The phrase "exceeds authorized access" has yielded a split among many federal courts. On one side sits the pro-employer theory: that an employee cannot access information for reasons inconsistent with the employer's interest. On the other side, employees argue that the CFAA's definition does not turn on subjective intent as to use and that the statute only bars the accessing of information that the employer did not allow.

The Fifth and Seventh Circuits have pretty well-established rules that fall on the pro-employer side, though the rationales are not identical. The Fourth and Ninth are decidedly pro-employee and construe the CFAA much more narrowly.

The Eleventh Circuit's history on this is not straightforward.

Courts within the Eleventh Circuit (that is, district courts in Florida, Georgia, and Alabama) are divided on how to interpret and apply the CFAA. Some follow the pro-employee construction. Others disagree and side with the Fourth and Ninth Circuit line of authority. The problem seems to be a criminal case from the Eleventh Circuit itself, United States v. Rodriguez, which arguably requires a pro-employer construction of the CFAA.

Illustrating this divide is Enhanced Recovery Co., LLC v. Frady (opinion embedded below), which canvasses the law and decides not to follow Rodriguez - arguably binding precedent in the Eleventh Circuit. Frady involves perhaps the most common, ubiquitous CFAA fact pattern in employee mobility cases. The allegations hinged on an employee's act in preparing to compete by sending corporate documents from a company e-mail account to a personal web-based e-mail. Under the employer's theory, this transmission of e-mails is antagonistic to its business interests and constitutes the use of company information in an unauthorized manner.

As with many close CFAA cases, the fact pattern in Frady adds a twist because the employer had fairly clear policies against non-disclosure of information and a requirement to return company materials at the termination of employment. One reasonably could make the argument that these policies at least put the employee on notice that accessing corporate information for a prohibited use exceeded any authorization to use that information.

The district court in Frady was not persuaded and held this wasn't enough. In doing so, it seemed to tread a very narrow path through the Rodriguez case, which seems on first read to warrant a broader application of the CFAA.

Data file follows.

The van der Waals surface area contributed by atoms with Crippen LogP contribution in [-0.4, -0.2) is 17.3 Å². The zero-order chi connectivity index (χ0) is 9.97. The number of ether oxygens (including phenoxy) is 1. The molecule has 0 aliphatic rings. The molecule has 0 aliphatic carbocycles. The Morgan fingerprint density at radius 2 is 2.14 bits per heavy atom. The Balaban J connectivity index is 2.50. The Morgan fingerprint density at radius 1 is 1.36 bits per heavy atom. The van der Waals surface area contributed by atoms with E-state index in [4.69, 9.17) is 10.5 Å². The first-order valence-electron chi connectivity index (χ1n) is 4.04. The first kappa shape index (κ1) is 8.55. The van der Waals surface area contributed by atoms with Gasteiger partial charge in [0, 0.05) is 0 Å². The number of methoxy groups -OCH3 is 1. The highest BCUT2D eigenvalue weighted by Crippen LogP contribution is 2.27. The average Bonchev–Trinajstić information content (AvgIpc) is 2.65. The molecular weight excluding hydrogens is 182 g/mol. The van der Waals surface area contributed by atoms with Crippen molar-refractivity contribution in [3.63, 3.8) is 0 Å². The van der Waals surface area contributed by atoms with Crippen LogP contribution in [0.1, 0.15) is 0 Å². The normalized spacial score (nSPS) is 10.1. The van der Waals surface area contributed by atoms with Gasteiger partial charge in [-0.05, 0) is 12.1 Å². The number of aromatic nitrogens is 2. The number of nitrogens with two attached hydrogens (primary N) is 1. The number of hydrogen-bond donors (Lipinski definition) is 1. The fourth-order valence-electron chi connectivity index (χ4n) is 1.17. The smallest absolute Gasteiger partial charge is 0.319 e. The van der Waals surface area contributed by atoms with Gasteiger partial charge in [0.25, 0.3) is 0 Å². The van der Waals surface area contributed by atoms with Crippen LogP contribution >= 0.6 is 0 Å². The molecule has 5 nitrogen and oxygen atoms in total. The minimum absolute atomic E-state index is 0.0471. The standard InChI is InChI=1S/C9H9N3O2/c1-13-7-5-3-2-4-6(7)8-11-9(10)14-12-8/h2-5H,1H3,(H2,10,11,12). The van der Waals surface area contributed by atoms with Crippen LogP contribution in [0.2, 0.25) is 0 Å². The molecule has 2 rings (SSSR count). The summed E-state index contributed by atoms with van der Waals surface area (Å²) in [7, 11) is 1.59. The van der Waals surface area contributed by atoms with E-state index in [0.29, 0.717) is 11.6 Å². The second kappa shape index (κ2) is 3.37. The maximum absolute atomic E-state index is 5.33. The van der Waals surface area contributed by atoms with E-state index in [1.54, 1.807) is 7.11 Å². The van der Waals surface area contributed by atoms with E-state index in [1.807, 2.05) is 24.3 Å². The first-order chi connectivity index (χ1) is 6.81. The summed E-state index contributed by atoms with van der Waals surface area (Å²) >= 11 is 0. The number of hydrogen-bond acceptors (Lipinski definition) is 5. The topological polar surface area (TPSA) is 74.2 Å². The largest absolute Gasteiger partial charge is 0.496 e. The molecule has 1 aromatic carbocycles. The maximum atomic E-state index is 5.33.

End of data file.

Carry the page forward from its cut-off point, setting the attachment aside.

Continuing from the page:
My personal opinion is that something else must be going on here. I have seen judges walk this tightrope before, and I believe that regardless of any formal legal analysis, many remain troubled by the extension of the CFAA well beyond its intended purpose to punish hackers criminally. Courts, of course, acknowledge this but judges must default back to the statutory text to see whether conduct falls within the statutory proscription. And they are certainly bound by circuit law. In the CFAA arena, the distinctions that judges are drawing appear to be so fine and nuanced as to be meaningless.

This is not to say that the court in Frady got the result wrong as a normative matter, because the CFAA is overused. It is, to be sure, not a trade secrets law substitute - though many attorneys perceive that it is. And if the Obama Administration has its way, this divide over the meaning of authorized access will get cleaned up in a way that (surprisingly) favors the employer. Ultimately, I think this too is wrong. The existing legal framework under state law works just fine, and a federal trade secrets act may be okay too (though I am more lukewarm on that than others in my profession).

However, extending the CFAA and criminalizing conduct that doesn't even violate state trade secret law is not the right way to go about protecting intellectual property. In the employment realm, it remains a terrible fit. How judges get there is concerning, but if they agree, then I'm okay with a formal legal analysis that leaves me scratching my head.

Thursday, April 9, 2015

Streisand Effect Bedamned: Jimmy John's "Prevails" In Class Action Non-Compete Dispute

Quite possibly because my 3-year old loves Jimmy John's sandwiches, I have a profound affinity for the place. It's a minimum once-per-week destination. Plus, I went to law school in Champaign, Illinois, where Jimmy John's is somewhat of a revered institution.

Even I have to admit that I was a bit discouraged by reading the negative publicity surrounding Jimmy John's standard "Confidentiality and Non-Competition Agreement." It appears to apply to your average sandwich-maker and prevent him from jumping ship to Subway (but not Chipotle!). The mind reels at the thought of a stoned 19-year old testifying on the stand about the proprietary nature of applying roast beef between lettuce and mayo.